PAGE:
A month has passed since the Presidential election and by now we can be sure that the Midwest was the region that not only swung the election for Trump but swung the furthest right from 2012 to 2016. While Democrats are quick to indict the inept Clinton campaign (they certainly have reason to) they should also consider that few predicted the Midwest would swing so red. And that is a problem for Democrats.
Over at Fivethirtyeight.com, one of my favorite statisticans, Harry Enten (despite his liberal leanings), has already tested out this idea. Enten took Presidential approval data from 2012 and Obama’s margin of victory and matched Obama’s 2015 approval numbers (2016 numbers have not been released yet) to Clinton’s vote share in 2016. The results are below.
|DEMOCRATIC PRESIDENTIAL VOTE MARGIN||OBAMA’S APPROVAL RATING IN STATE RELATIVE TO NATION|
For the most part the table shows a clear correlation between Obama’s 2015 approval dropping in states he won in 2012 and Clinton’s performance. For example, in Maine the President won the state by 15 percent but by 2015 his approval was in negative territory. Clinton’s margin in the state was a narrow 2.7 percent. Likewise, in Midwest Iowa and Ohio, the President saw his approval drop into negative territory and the states went full-bore for Trump.
Some polls in 2016 managed to catch this sea-change. But, for the most part they did not fully capture just how red the Midwest had become in a mere 4 years. For example, even when Trump was sinking nationally after the Conventions or the release of the Hollywood TV tape his numbers stubbornly did not move in Iowa, Wisconsin, Pennsylvania, Ohio and even Michigan.
Historically, the Midwest has swung between the parties. Ohio did not get a reputation for being a national bellwether by chance. Likewise, until partisanship became more deeply entrenched in the 80’s the region often swung between the parties at all levels of governance.
American politics is cyclical and often a trend favoring one party will be countered by another. With the advent of the South becoming strongly Republican the Midwest correspondingly turned a shade of blue. At least in federal races. At the state and legislative level the region still was redder than not.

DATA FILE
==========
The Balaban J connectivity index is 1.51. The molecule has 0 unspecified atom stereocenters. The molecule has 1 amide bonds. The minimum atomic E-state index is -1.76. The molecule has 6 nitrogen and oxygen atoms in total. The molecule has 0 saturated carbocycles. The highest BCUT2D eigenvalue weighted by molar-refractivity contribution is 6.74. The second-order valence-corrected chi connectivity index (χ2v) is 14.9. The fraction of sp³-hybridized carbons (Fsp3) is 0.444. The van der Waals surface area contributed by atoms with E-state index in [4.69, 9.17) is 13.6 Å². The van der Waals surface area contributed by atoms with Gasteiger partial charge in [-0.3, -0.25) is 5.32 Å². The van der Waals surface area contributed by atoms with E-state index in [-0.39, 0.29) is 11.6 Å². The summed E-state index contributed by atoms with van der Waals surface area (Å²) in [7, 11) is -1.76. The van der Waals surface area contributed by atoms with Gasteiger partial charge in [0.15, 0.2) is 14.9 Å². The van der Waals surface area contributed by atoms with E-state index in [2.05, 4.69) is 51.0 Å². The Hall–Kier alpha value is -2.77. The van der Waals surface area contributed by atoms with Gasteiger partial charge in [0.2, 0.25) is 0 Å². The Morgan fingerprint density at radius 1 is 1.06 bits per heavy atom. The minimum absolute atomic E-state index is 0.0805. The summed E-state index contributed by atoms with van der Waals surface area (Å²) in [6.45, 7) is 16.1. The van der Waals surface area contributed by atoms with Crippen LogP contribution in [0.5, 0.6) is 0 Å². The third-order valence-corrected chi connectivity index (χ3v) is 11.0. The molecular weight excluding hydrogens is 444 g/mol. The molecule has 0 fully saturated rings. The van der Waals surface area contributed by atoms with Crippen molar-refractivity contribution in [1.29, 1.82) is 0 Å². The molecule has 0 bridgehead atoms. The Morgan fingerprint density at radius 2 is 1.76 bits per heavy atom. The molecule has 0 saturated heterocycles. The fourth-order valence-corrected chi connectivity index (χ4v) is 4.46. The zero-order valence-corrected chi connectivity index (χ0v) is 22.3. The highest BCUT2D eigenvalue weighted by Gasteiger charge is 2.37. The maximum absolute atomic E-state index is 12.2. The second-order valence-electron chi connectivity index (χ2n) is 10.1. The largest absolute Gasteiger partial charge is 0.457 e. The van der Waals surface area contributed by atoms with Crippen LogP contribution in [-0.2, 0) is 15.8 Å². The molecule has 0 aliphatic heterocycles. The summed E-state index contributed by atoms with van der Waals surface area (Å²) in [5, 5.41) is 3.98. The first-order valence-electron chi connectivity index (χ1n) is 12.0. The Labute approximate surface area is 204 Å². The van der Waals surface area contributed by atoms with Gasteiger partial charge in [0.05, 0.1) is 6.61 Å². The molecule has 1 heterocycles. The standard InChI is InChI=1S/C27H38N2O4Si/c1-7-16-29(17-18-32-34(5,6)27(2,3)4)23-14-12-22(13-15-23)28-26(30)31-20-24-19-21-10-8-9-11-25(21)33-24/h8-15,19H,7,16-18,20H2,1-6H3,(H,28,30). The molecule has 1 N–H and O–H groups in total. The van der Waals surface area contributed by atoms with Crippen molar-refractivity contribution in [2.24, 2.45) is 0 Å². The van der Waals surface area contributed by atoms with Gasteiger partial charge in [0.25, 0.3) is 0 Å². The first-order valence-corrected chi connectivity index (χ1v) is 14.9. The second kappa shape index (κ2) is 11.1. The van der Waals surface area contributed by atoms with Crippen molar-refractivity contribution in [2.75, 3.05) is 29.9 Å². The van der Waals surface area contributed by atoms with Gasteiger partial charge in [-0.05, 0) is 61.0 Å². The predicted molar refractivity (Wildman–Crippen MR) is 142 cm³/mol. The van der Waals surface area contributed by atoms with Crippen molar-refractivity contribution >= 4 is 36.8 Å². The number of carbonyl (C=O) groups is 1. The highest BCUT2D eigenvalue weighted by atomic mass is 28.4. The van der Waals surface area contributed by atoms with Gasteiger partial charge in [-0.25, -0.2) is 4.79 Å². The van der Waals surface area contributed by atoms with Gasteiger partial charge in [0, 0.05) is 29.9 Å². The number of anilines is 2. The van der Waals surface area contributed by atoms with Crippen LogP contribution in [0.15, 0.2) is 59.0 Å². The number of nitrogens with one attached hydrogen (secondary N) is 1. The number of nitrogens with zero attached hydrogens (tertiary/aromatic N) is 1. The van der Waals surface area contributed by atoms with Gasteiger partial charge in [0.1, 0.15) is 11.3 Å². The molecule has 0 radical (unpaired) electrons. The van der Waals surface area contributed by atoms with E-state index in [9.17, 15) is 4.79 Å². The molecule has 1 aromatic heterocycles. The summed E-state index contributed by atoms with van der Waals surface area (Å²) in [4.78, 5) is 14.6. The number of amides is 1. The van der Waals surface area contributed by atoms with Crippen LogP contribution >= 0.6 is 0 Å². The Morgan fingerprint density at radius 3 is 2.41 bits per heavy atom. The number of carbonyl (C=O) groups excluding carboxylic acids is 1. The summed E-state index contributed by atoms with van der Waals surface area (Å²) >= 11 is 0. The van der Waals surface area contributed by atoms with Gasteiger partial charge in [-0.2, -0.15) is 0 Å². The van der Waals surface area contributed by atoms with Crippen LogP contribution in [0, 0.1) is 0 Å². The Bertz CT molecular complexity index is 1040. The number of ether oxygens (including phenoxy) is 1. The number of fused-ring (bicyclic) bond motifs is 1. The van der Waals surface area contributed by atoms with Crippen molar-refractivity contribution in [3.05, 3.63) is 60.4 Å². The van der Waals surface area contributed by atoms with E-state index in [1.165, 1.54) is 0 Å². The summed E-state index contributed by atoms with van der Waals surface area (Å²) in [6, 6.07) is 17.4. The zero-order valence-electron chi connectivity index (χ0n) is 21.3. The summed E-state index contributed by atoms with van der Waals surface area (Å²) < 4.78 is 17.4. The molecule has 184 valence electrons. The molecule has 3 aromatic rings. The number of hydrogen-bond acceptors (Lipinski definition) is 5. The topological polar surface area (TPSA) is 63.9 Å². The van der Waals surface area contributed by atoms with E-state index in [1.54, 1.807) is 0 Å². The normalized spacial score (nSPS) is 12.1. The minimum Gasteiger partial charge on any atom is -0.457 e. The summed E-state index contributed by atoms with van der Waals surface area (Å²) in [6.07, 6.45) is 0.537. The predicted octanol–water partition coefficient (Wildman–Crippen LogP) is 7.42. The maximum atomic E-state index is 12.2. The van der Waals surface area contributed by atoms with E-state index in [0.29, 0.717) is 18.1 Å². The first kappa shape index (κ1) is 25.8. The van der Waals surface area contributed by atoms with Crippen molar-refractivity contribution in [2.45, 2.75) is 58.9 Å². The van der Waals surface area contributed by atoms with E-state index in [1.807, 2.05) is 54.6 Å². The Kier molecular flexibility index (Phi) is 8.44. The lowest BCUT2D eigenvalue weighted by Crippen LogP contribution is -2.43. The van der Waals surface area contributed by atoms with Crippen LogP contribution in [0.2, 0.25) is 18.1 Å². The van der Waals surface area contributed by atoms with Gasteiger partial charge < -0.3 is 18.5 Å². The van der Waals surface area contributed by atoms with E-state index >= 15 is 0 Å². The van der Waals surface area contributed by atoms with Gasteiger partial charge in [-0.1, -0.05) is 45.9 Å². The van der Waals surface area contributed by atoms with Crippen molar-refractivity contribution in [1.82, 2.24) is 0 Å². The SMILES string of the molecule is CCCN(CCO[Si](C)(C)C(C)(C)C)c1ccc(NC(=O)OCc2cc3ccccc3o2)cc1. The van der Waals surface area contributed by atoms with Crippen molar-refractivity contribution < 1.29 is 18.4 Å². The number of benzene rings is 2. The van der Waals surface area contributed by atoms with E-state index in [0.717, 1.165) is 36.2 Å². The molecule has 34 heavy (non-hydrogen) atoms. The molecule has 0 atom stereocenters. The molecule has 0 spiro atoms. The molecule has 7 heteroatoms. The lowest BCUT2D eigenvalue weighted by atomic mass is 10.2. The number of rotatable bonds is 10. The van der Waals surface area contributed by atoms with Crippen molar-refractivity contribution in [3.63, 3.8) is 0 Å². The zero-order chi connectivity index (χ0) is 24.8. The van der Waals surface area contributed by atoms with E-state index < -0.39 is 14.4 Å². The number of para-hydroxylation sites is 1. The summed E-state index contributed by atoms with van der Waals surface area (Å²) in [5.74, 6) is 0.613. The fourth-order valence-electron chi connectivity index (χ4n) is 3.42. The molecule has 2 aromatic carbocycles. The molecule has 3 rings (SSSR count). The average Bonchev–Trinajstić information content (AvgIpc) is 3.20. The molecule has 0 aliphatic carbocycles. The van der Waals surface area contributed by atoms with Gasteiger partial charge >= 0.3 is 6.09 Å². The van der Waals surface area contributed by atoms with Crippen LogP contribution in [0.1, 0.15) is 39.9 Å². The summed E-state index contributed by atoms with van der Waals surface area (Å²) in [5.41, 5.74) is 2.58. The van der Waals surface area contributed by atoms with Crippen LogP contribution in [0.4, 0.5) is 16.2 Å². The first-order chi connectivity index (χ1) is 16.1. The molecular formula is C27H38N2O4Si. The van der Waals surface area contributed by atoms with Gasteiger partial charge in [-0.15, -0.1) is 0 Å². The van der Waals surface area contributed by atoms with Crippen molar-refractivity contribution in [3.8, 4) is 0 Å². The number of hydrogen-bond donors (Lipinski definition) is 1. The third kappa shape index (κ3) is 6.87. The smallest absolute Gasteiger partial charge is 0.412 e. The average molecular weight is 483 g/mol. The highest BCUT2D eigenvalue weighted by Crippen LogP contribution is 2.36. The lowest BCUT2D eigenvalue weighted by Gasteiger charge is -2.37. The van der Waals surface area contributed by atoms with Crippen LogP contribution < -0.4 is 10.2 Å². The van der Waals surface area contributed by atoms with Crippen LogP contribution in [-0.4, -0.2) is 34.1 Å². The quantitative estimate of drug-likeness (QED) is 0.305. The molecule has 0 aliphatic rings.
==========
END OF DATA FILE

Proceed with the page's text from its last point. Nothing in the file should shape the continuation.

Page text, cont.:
I’m forced to think back to the 2004 election which was the first election I seriously considered. Looking at the Congressional map the Republican majority at the time was not based out of the South but the Midwest (keep in mind back then white, Southern Democrats still existed). Republicans needed this region’s votes and they got them (at least in Congressional contests).
Of course the 2006 and 2008 elections bucked this trend. Still, it is worth noting that in the wave election of 2010 the Midwest gave the GOP more Senate and House seats than any other region in the US (more than the South). Even in 2012 when Obama was crushing Romney in the region the GOP maintained their strong majorities in legislative and Congressional delegations (though redistricting did play a part in this).
Ir is hard to extrapolate exactly when the region turned against Democrats. But between 2012 and 2014 the region sure looked pretty darn red. Iowa elected Joni Ernst to replace liberal icon Tom Harkin and the party did not lose a single governorship. Even if the environment was tough for Democrats they still should have been able to take mansions in Maine or Florida or another contested state. Nope.
Now, as Democrats go forward they are searching for answers to find a way to appeal to Midwestern voters. Some Democrats have floated the idea of populism in the form of Sanders and Elizabeth Warren. Bernie Sanders did well in the region (winning Michigan and Wisconsin).
However, if populism offered the party a sure-fire way forward the party should have done better in federal races. For example, Russ Feingold in Wisconsin and Ted Stickland in Ohio should have done better than Clinton if populism promised a way forward. Instead, both actually fared worse than Clinton in their comeback bids.
This is not to say Democrats should not actively try to fine-tune their message to create a broader coalition. But, the party is competitive in Sunbelt states partly because it has alienated voters in the Midwest. Running on a new platform might make them lose ground in these states.
This election, Democrats were stuck in awkward electoral spot where Sunbelt states like North Carolina, Georgia, Texas and Arizona became bluer but not enough to give Clinton in Electoral votes. Meanwhile, the Midwest had become red enough for the right Republican to finally get their Electoral votes. That does not portend well for a quick Democratic recovery.
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